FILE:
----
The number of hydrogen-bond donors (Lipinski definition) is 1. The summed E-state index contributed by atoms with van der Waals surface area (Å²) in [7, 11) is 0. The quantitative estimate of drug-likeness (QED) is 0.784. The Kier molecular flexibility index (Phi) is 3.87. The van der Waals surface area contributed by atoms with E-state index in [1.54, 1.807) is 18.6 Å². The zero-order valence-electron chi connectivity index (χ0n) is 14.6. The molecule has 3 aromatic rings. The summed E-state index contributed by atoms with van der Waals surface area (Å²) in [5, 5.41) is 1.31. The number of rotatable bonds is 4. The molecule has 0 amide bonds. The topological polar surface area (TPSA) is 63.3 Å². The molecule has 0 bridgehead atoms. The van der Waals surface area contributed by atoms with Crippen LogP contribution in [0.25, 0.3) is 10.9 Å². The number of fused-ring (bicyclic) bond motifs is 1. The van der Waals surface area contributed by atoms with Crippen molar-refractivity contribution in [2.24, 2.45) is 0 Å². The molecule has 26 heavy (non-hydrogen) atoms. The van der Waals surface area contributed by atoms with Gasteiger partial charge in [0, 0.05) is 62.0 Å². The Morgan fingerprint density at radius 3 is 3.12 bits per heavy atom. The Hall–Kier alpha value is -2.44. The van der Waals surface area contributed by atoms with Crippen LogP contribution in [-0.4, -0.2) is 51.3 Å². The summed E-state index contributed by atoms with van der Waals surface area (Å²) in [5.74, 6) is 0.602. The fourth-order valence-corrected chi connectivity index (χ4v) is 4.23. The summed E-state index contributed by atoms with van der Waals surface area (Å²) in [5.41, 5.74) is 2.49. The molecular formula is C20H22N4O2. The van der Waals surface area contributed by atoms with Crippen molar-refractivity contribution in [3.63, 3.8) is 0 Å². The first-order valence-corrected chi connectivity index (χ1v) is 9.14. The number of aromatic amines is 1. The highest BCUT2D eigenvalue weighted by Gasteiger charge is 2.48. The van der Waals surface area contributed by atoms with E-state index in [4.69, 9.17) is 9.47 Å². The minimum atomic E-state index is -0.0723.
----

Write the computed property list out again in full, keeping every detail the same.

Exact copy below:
The number of hydrogen-bond donors (Lipinski definition) is 1. The summed E-state index contributed by atoms with van der Waals surface area (Å²) in [7, 11) is 0. The quantitative estimate of drug-likeness (QED) is 0.784. The Kier molecular flexibility index (Phi) is 3.87. The van der Waals surface area contributed by atoms with E-state index in [1.54, 1.807) is 18.6 Å². The zero-order valence-electron chi connectivity index (χ0n) is 14.6. The molecule has 3 aromatic rings. The summed E-state index contributed by atoms with van der Waals surface area (Å²) in [5, 5.41) is 1.31. The number of rotatable bonds is 4. The molecule has 0 amide bonds. The topological polar surface area (TPSA) is 63.3 Å². The molecule has 0 bridgehead atoms. The van der Waals surface area contributed by atoms with Crippen LogP contribution in [0.25, 0.3) is 10.9 Å². The number of fused-ring (bicyclic) bond motifs is 1. The van der Waals surface area contributed by atoms with Crippen molar-refractivity contribution in [2.24, 2.45) is 0 Å². The molecule has 26 heavy (non-hydrogen) atoms. The van der Waals surface area contributed by atoms with Gasteiger partial charge in [0, 0.05) is 62.0 Å². The Morgan fingerprint density at radius 3 is 3.12 bits per heavy atom. The Hall–Kier alpha value is -2.44. The van der Waals surface area contributed by atoms with Crippen LogP contribution in [-0.4, -0.2) is 51.3 Å². The summed E-state index contributed by atoms with van der Waals surface area (Å²) in [5.74, 6) is 0.602. The fourth-order valence-corrected chi connectivity index (χ4v) is 4.23. The summed E-state index contributed by atoms with van der Waals surface area (Å²) in [5.41, 5.74) is 2.49. The molecular formula is C20H22N4O2. The van der Waals surface area contributed by atoms with Crippen molar-refractivity contribution in [3.63, 3.8) is 0 Å². The first-order valence-corrected chi connectivity index (χ1v) is 9.14. The number of aromatic amines is 1. The highest BCUT2D eigenvalue weighted by Gasteiger charge is 2.48. The van der Waals surface area contributed by atoms with E-state index in [4.69, 9.17) is 9.47 Å². The minimum atomic E-state index is -0.0723.